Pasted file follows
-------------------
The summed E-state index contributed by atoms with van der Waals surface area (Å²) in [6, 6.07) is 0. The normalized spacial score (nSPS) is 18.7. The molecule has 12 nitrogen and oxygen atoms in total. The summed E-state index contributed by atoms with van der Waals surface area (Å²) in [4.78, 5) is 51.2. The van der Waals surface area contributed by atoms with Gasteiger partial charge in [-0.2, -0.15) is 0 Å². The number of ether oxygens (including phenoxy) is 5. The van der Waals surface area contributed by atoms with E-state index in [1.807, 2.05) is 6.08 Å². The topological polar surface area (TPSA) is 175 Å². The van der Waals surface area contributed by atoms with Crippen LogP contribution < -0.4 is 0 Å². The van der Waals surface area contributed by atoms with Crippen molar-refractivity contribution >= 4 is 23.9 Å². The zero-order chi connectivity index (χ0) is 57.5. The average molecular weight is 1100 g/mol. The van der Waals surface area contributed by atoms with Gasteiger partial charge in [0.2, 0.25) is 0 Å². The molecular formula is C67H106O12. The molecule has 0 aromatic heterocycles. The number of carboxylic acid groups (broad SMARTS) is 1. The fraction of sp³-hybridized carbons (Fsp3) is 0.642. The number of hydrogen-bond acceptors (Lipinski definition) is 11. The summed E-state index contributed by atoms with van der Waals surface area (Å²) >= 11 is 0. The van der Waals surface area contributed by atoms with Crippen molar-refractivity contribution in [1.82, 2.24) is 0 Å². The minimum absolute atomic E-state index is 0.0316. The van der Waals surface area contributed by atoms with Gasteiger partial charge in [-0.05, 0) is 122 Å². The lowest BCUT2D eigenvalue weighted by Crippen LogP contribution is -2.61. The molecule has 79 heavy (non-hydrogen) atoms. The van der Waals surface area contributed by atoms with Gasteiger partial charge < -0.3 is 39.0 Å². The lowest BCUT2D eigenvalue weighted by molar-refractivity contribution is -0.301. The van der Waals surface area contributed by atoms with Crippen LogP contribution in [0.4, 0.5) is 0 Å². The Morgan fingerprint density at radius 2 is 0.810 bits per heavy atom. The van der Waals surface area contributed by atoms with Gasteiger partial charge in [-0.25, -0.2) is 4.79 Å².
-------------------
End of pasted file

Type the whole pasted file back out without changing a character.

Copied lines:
The summed E-state index contributed by atoms with van der Waals surface area (Å²) in [6, 6.07) is 0. The normalized spacial score (nSPS) is 18.7. The molecule has 12 nitrogen and oxygen atoms in total. The summed E-state index contributed by atoms with van der Waals surface area (Å²) in [4.78, 5) is 51.2. The van der Waals surface area contributed by atoms with Gasteiger partial charge in [-0.2, -0.15) is 0 Å². The number of ether oxygens (including phenoxy) is 5. The van der Waals surface area contributed by atoms with E-state index in [1.807, 2.05) is 6.08 Å². The topological polar surface area (TPSA) is 175 Å². The van der Waals surface area contributed by atoms with Crippen LogP contribution < -0.4 is 0 Å². The van der Waals surface area contributed by atoms with Crippen molar-refractivity contribution >= 4 is 23.9 Å². The zero-order chi connectivity index (χ0) is 57.5. The average molecular weight is 1100 g/mol. The van der Waals surface area contributed by atoms with Gasteiger partial charge in [0.2, 0.25) is 0 Å². The molecular formula is C67H106O12. The molecule has 0 aromatic heterocycles. The number of carboxylic acid groups (broad SMARTS) is 1. The fraction of sp³-hybridized carbons (Fsp3) is 0.642. The number of hydrogen-bond acceptors (Lipinski definition) is 11. The summed E-state index contributed by atoms with van der Waals surface area (Å²) >= 11 is 0. The van der Waals surface area contributed by atoms with Crippen molar-refractivity contribution in [1.82, 2.24) is 0 Å². The minimum absolute atomic E-state index is 0.0316. The van der Waals surface area contributed by atoms with Gasteiger partial charge in [-0.05, 0) is 122 Å². The lowest BCUT2D eigenvalue weighted by Crippen LogP contribution is -2.61. The molecule has 79 heavy (non-hydrogen) atoms. The van der Waals surface area contributed by atoms with Gasteiger partial charge < -0.3 is 39.0 Å². The lowest BCUT2D eigenvalue weighted by molar-refractivity contribution is -0.301. The van der Waals surface area contributed by atoms with Crippen LogP contribution in [0.4, 0.5) is 0 Å². The Morgan fingerprint density at radius 2 is 0.810 bits per heavy atom. The van der Waals surface area contributed by atoms with Gasteiger partial charge in [-0.25, -0.2) is 4.79 Å².